Posted by rohit from india on December 23, 2006 07:05 AM

Except, "Hallow" doesn't mean that. I think you're thinking of "Hollow".

Posted by Dave Haber from Los Angeles, CA on December 23, 2006 07:26 AM

hey just a whym but perhaps, hallows is sacred and god is like the most sacred fing ever, and what was sirius to harry is his *GOD*father and ly, perhaps ly means he be the of voldermort. i dont know maybe someone can elaborate

Posted by joe from my house on December 23, 2006 07:32 AM

i mean there could be a battle behind the veil? and harry heard the veil talking to him when he was in mortal peril because the eaters where about to get him, then perhaps he was close to and the closer you're to the thinner the wall of the veil is so you can communicate. on the other hand it could be like the veela's song supposed to entrance you into , and that place in the ministry that dumbledore talks about being greater than , perhaps thats just love, and thats all the titles about because love is sacred (hallowed?) so thats what the last book is about how harry finally understand how much like his parents he is and wants to destroy voldermort, not for revenge but for love for the people he has ed and that is the power the dark lord knows not, not love as an outward emotion but love as equilibrium that run through harry's body till he is so embraced and powerfull he be able to destroy Lord Voldemort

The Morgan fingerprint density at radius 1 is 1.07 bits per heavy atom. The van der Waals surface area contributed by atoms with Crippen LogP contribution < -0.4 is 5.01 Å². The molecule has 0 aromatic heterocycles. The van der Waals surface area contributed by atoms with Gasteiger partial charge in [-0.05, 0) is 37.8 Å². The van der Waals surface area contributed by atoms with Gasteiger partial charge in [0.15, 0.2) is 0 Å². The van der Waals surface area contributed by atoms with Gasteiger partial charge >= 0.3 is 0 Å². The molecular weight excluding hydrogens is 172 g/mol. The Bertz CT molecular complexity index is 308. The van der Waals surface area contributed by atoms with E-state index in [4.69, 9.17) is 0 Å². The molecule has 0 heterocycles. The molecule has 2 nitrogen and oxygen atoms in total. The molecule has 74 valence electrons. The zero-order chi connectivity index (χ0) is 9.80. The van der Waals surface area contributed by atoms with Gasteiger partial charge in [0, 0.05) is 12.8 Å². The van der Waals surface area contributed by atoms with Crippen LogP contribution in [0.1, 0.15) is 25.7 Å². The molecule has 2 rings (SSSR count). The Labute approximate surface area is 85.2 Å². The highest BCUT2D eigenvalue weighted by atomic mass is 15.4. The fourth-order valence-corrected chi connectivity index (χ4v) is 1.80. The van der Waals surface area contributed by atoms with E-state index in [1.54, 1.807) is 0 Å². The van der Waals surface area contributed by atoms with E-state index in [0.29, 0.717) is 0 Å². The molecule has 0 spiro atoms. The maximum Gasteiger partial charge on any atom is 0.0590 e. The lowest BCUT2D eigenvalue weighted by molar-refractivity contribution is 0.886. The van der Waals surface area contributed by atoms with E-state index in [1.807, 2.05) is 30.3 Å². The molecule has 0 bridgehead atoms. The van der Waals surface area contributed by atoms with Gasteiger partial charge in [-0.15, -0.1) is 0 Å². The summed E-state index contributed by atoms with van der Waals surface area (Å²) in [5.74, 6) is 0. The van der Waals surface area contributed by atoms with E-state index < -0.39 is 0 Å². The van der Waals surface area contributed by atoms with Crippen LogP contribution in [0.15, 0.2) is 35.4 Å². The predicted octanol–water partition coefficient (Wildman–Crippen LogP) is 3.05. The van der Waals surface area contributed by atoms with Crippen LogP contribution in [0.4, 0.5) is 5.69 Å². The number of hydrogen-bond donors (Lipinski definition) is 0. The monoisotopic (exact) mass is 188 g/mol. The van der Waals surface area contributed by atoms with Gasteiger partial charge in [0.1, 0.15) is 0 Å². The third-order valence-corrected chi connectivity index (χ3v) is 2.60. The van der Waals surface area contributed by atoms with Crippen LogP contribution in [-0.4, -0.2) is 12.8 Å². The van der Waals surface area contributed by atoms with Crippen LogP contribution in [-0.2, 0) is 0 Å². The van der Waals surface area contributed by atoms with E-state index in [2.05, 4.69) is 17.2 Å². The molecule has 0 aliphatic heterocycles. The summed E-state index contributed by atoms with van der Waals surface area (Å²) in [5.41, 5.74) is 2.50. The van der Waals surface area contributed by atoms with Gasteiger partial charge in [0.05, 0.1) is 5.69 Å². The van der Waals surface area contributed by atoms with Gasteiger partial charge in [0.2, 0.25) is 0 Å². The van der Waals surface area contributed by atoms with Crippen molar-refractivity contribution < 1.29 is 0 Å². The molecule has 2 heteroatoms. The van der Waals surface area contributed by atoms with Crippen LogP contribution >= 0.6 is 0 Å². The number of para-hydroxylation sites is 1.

Posted by joe from my house on December 23, 2006 07:39 AM

I think that the ly hallows are either some place or they refer to a sub-plot of book 7 about which we find out only after reading the book. I mean, nobody really knew wat the goblet of fire or the order of the phoenix were until they read the book, did they?
They could also refer to the horcruxes but i dont think it likely that JKR would stick in something that obvious in the title.

Posted by Saumya from New Delhi, India on December 23, 2006 07:54 AM